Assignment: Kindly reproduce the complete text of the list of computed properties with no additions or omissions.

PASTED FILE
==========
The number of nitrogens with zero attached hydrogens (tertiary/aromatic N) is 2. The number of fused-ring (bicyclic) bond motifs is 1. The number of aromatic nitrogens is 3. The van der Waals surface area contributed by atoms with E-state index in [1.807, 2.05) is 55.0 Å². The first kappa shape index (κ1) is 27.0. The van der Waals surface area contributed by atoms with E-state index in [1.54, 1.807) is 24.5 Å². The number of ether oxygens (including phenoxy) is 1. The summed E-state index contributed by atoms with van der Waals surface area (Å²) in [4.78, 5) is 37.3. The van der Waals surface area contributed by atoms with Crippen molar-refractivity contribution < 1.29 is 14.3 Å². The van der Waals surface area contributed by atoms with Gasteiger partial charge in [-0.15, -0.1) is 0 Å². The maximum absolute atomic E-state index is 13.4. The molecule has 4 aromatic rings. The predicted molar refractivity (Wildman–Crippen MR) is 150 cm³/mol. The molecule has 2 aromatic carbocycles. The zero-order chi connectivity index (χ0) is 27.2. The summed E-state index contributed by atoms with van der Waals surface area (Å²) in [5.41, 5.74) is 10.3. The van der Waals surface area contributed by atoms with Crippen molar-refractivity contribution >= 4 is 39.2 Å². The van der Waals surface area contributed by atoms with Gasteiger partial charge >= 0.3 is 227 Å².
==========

The number of nitrogens with zero attached hydrogens (tertiary/aromatic N) is 2. The number of fused-ring (bicyclic) bond motifs is 1. The number of aromatic nitrogens is 3. The van der Waals surface area contributed by atoms with E-state index in [1.807, 2.05) is 55.0 Å². The first kappa shape index (κ1) is 27.0. The van der Waals surface area contributed by atoms with E-state index in [1.54, 1.807) is 24.5 Å². The number of ether oxygens (including phenoxy) is 1. The summed E-state index contributed by atoms with van der Waals surface area (Å²) in [4.78, 5) is 37.3. The van der Waals surface area contributed by atoms with Crippen molar-refractivity contribution < 1.29 is 14.3 Å². The van der Waals surface area contributed by atoms with Gasteiger partial charge in [-0.15, -0.1) is 0 Å². The maximum absolute atomic E-state index is 13.4. The molecule has 4 aromatic rings. The predicted molar refractivity (Wildman–Crippen MR) is 150 cm³/mol. The molecule has 2 aromatic carbocycles. The zero-order chi connectivity index (χ0) is 27.2. The summed E-state index contributed by atoms with van der Waals surface area (Å²) in [5.41, 5.74) is 10.3. The van der Waals surface area contributed by atoms with Crippen molar-refractivity contribution >= 4 is 39.2 Å². The van der Waals surface area contributed by atoms with Gasteiger partial charge >= 0.3 is 227 Å².